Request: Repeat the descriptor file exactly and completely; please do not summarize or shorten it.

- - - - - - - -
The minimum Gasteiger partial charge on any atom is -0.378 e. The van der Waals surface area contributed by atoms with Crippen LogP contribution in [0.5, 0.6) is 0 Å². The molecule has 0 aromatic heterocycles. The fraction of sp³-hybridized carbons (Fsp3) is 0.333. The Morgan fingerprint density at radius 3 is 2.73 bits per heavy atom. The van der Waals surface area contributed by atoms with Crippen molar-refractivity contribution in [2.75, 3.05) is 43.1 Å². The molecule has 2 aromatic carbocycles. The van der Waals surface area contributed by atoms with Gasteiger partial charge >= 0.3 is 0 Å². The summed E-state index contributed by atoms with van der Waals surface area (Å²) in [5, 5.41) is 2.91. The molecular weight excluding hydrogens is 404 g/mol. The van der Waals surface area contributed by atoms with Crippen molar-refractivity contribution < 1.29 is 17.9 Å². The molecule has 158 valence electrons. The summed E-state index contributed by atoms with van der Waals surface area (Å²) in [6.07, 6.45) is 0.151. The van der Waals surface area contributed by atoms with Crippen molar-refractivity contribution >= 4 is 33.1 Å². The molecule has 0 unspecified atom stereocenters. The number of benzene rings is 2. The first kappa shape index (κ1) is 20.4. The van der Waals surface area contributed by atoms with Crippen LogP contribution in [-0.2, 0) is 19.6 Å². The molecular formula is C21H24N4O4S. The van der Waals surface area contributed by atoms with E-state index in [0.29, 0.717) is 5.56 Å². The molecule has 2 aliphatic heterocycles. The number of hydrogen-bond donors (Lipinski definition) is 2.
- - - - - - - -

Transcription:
The minimum Gasteiger partial charge on any atom is -0.378 e. The van der Waals surface area contributed by atoms with Crippen LogP contribution in [0.5, 0.6) is 0 Å². The molecule has 0 aromatic heterocycles. The fraction of sp³-hybridized carbons (Fsp3) is 0.333. The Morgan fingerprint density at radius 3 is 2.73 bits per heavy atom. The van der Waals surface area contributed by atoms with Crippen molar-refractivity contribution in [2.75, 3.05) is 43.1 Å². The molecule has 2 aromatic carbocycles. The van der Waals surface area contributed by atoms with Gasteiger partial charge >= 0.3 is 0 Å². The summed E-state index contributed by atoms with van der Waals surface area (Å²) in [5, 5.41) is 2.91. The molecular weight excluding hydrogens is 404 g/mol. The van der Waals surface area contributed by atoms with Crippen molar-refractivity contribution < 1.29 is 17.9 Å². The molecule has 158 valence electrons. The summed E-state index contributed by atoms with van der Waals surface area (Å²) in [6.07, 6.45) is 0.151. The van der Waals surface area contributed by atoms with Crippen molar-refractivity contribution >= 4 is 33.1 Å². The molecule has 0 unspecified atom stereocenters. The number of benzene rings is 2. The first kappa shape index (κ1) is 20.4. The van der Waals surface area contributed by atoms with Crippen LogP contribution in [-0.2, 0) is 19.6 Å². The molecular formula is C21H24N4O4S. The van der Waals surface area contributed by atoms with E-state index in [0.29, 0.717) is 5.56 Å². The molecule has 2 aliphatic heterocycles. The number of hydrogen-bond donors (Lipinski definition) is 2.